The Multiple Choice Polytope (MCP) is the prediction range of a random utility model due to Block and Marschak(1960). Fishburn(1998) offers a nice survey of the findings on random utility models at the time. A complete characterization of the MCP is a remarkable achievement of Falmagne (1978). To derive a more enlightening proof of Falmagne Theorem, Fiorini(2004) assimilates the MCP with the flow polytope of some acyclic network. However, apart from a recognition of the facets by Suck(2002), the geometric structure of the MCP was apparently not much investigated. We characterize the adjacency of vertices and the adjacency of facets. Our characterization of the edges of the MCP helps understand recent findings in economics papers such as Chang, Narita and Saito(2022) and Turansick(2022). Moreover, our results on adjacencies also hold for the flow polytope of any acyclic network. In particular, they apply not only to the MCP, but also to three polytopes which Davis-Stober, Doignon, Fiorini, Glineur and Regenwetter (2018) introduced as extended formulations of the weak order polytope, interval order polytope and semiorder polytope (the prediction ranges of other models, see for instance Fishburn and Falmagne, 1989, and Marley and Regenwetter, 2017).https://authors.library.caltech.edu/records/f5swp-ab196Axiomatization of Random Utility Model with Unobservable Alternatives
https://authors.library.caltech.edu/records/b1wrd-7vh30
Authors: Kono, Haruki; Saito, Kota; Sandroni, Alec
Year: 2023
DOI: 10.1145/3580507.3597792
<p>The random utility model is one of the most fundamental models in discrete choice analysis in economics. Although Falmagne (1978) obtained an axiomatization of the random utility model, his characterization requires strong observability of choices, i.e., the frequencies of choices must be observed from all subsets of the set of alternatives. Little is known, however, about the axiomatization when the frequencies on some choice sets are not observable. In fact, the problem of obtaining a tight characterization appears to be out of reach in most cases in view of a related NP-hard problem. We consider the following incomplete dataset. Let <i>X</i> be a finite set of alternatives. Let <i>X</i>* ⊆ <i>X</i> bea set of unobservable alternatives. Let <i>D ⊆</i> 2ˣ be the set of choice sets. We assume that the choice frequency <i>ρ</i>(<i>D, x</i>) is unobservable (i.e., not defined) if and only if <i>x ∈ X</i>* or <i>D</i> ∉ <i>D.</i> Let <i>M</i>* ≡ {(<i>D,x)|x ∈ D ∈</i> 2ˣ and [<i>x</i> ∈ <i>X</i>* or <i>D</i> ∉ <i>D</i>]} be the set of all pairs (<i>D,x</i>) such that <i>ρ</i>(<i>D, x</i>) is not observable. To state our theorem, for any <i>ρ</i> and (<i>D, x</i>) ∈ <i>M ≡</i> {(<i>D, x</i>) <i>∈ D</i> × <i>X</i> | <i>x</i> ∈ <i>D</i>}, define a Block-Marschak polynomial by <i>K</i>(<i>ρ, D, x</i>) = ΣE:E⊇<i>D</i>(−1)|ᴱ\ᴰ|<i>ρ</i>(<i>E,x</i>).</p>https://authors.library.caltech.edu/records/b1wrd-7vh30Approximate Expected Utility Rationalization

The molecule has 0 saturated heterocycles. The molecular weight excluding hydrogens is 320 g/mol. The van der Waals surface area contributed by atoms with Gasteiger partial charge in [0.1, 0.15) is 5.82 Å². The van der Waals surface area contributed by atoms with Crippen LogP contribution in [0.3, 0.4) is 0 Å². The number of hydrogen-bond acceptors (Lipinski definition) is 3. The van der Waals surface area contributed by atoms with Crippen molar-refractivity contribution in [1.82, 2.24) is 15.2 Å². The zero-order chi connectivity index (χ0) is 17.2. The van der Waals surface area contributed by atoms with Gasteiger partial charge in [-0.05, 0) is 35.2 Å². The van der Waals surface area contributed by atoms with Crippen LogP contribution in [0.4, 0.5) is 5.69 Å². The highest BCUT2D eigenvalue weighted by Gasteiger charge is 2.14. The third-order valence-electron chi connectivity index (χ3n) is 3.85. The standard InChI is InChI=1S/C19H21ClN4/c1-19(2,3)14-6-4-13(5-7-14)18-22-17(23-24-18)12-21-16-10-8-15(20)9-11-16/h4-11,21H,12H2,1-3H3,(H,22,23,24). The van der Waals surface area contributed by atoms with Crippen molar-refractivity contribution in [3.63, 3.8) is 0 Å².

https://resolver.caltech.edu/CaltechAUTHORS:20230717-55915200.35
Authors: Echenique, Federico; Imai, Taisuke; Saito, Kota
Year: 2023
DOI: 10.1093/jeea/jvad028
We propose a new measure of deviations from expected utility theory. For any positive number e, we give a characterization of the datasets with a rationalization that is within e (in beliefs, utility, or perceived prices) of expected utility (EU) theory, under the assumption of risk aversion. The number e can then be used as a measure of how far the data is to EU theory. We apply our methodology to data from three large-scale experiments. Many subjects in these experiments are consistent with utility maximization, but not with EU maximization. Our measure of distance to expected utility is correlated with the subjects' demographic characteristics.https://authors.library.caltech.edu/records/ekcgk-93m11